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Revista médica de Chile

versión impresa ISSN 0034-9887

Rev. méd. Chile vol.139 no.7 Santiago jul. 2011 

Rev Med Chile 2011; 139: 896-901



Screen viewing, body mass index, cigarette smoking and sleep duration in Belgrade University student population: results of an observational, cross-sectional study

Asociación entre el tiempo dedicado a actividades sedentarias e índice de masa corporal en estudiantes universitarios en Belgrado


Igor Pantic1, Milica Malbasa2, Sinisa Ristic3, Drenka Turjacanin1, Snezana Medenica3, Jovana Paunovic2, Senka Pantic4

1University of Belgrade, School of Medicine, Instituteof Medical Physiology, Belgrade, Serbia.
2University of Belgrade, School of Medicine, Belgrade, Serbia.
3University of Eastern Sarajevo, Faculty of Medicine, Foca, Bosnia and Herzegovina.
4University of Belgrade, School of Medicine, Institute of Histology and Embryology, Belgrade, Serbia.

Dirección para correspondencia


Background: Subjects that spend more time working on computers or watching television could have a higher body mass index. Aim: To assess the relationship between time spent in front of a screen and studying, body mass index (BMI), smoking, and sleep duration among university students. Material and Methods: A cross-sectional study of 734 randomly selected students aged 21 ±2 years (450 females) that responded an anonymous, structured questionnaire about time spent watching television or in front of a computer, time spent studying, number of daily hours of sleep, smoking habits and number of daily meals. Body mass index was also calculated for all subjects Results: Among males, the number of daily sleep hours, time spent working with computers and number of daily meals were significantly higher and time spent studying was significantly lower than females. Nonsmokers ate a significantly higher number of meals and spent less time watching television. No association was observed between time spent in front of a screen and number of sleep hours of body mass index. Conclusions: Men and smokers spend more time working in computers. There is no association between body mass index and time spent in front of screens.

Key words: Body mass index; Gender; Smoking; Television.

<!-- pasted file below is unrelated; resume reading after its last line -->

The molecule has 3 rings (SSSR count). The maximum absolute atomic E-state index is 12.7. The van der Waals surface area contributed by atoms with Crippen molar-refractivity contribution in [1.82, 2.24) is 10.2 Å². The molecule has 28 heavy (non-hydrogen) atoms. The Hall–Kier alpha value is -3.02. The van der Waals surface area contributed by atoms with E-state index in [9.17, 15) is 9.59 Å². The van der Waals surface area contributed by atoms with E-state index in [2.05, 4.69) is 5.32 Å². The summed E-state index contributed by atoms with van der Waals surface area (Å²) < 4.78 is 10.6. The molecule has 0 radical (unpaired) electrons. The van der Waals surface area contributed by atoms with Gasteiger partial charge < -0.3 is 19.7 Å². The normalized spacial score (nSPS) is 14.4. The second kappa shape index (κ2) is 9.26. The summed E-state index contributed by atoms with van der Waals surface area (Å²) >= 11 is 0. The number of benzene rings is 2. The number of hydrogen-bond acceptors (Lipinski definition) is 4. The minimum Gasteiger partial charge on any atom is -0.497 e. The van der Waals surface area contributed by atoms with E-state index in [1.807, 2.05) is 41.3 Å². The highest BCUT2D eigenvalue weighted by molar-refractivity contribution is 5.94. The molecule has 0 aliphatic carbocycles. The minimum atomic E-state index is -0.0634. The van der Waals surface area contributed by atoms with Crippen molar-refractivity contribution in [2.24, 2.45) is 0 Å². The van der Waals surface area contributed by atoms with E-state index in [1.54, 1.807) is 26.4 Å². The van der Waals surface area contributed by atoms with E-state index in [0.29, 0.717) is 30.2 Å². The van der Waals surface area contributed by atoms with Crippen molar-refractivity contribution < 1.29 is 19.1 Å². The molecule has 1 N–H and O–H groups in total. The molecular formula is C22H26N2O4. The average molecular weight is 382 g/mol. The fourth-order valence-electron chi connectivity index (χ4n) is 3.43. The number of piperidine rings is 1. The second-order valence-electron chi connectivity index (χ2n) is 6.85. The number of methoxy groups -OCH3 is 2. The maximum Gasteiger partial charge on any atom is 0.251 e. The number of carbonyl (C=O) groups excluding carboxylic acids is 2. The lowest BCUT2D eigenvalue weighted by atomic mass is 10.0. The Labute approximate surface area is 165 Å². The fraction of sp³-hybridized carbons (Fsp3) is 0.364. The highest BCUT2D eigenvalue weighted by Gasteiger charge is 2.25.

Antecedentes: Aquellos individuos que trabajan en computadores o ven televisión por mucho tiempo pudieran tener un índice de masa corporal mayor. Propósito: Evaluar la asociación entre el tiempo ocupado viendo televisión o trabajando en el computador, índice de masa corporal, hábito de fumar y horas diarias de sueño en estudiantes universitarios. Material y Métodos: Se efectuó un estudio transversal de 734 estudiantes elegidos al azar de 21 ±2 años de edad (450 mujeres), que respondieron una encuesta acerca del número de horas que pasaban viendo televisión, trabajando en un computator o estudiando, el número de horas diarias de sueño, hábito tabáquico y número diario de comidas. Además se calculó el índice de masa corporal de los encuestados. Resultados: Los hombres dormían más horas por día, pasaban más tiempo trabajando en computadores o viendo televisión y estudiaban menos horas por día que las mujeres. Los no fumadores comían más comidas por día y permanecían menos horas viendo televisión. No hubo una asociación significativa entre el número de horas enfrente de una pantalla o la cantidad de horas diarias de sueño con el índice de masa corporal. Conclusiones: Los hombres y los fumadores pasan más tiempo viendo televisión o trabajando en computadores. No se observó una relación entre el tiempo que se permanece frente a una pantalla y el índice de masa corporal.

In the past decade, several studies indicated that screen-viewing behaviors (TV viewing, computer use) may be connected with increased body weight in children and adolescents1,2. In some European countries, after-school TV viewing is part of the home culture with children and adolescents spending more than 2 hours on TV after school, and more than 1 hour on computer use per day, predominantly computer games3. Also, some researchers in Germany have recently found statistically significant positive correlations between body mass index (BMI) and school marks, as well as between some nutritional habits and school marks in secondary school pupils4. The same study also indicated that there is a negative correlation between TV/PC viewing and educational results in the same population sample (729 students).

Social networking sites, MySpace and Facebook, are today becoming increasingly popular especially among young people. The impact of time spent on online social networking on various health indicators, including BMI, food intake, and sleep has not yet been investigated.

The relationships between time spent on TV, obesity, gender, food intake habits, and sleep duration, remain controversial. A paper published in 2010 revealed that in European children, TV viewing and male gender are significant positive predictors for fast-food, sugar sweetened beverages and pastry pattern, while longer sleeping duration is positively associated with dietary patterns that include fruit and vegetables5.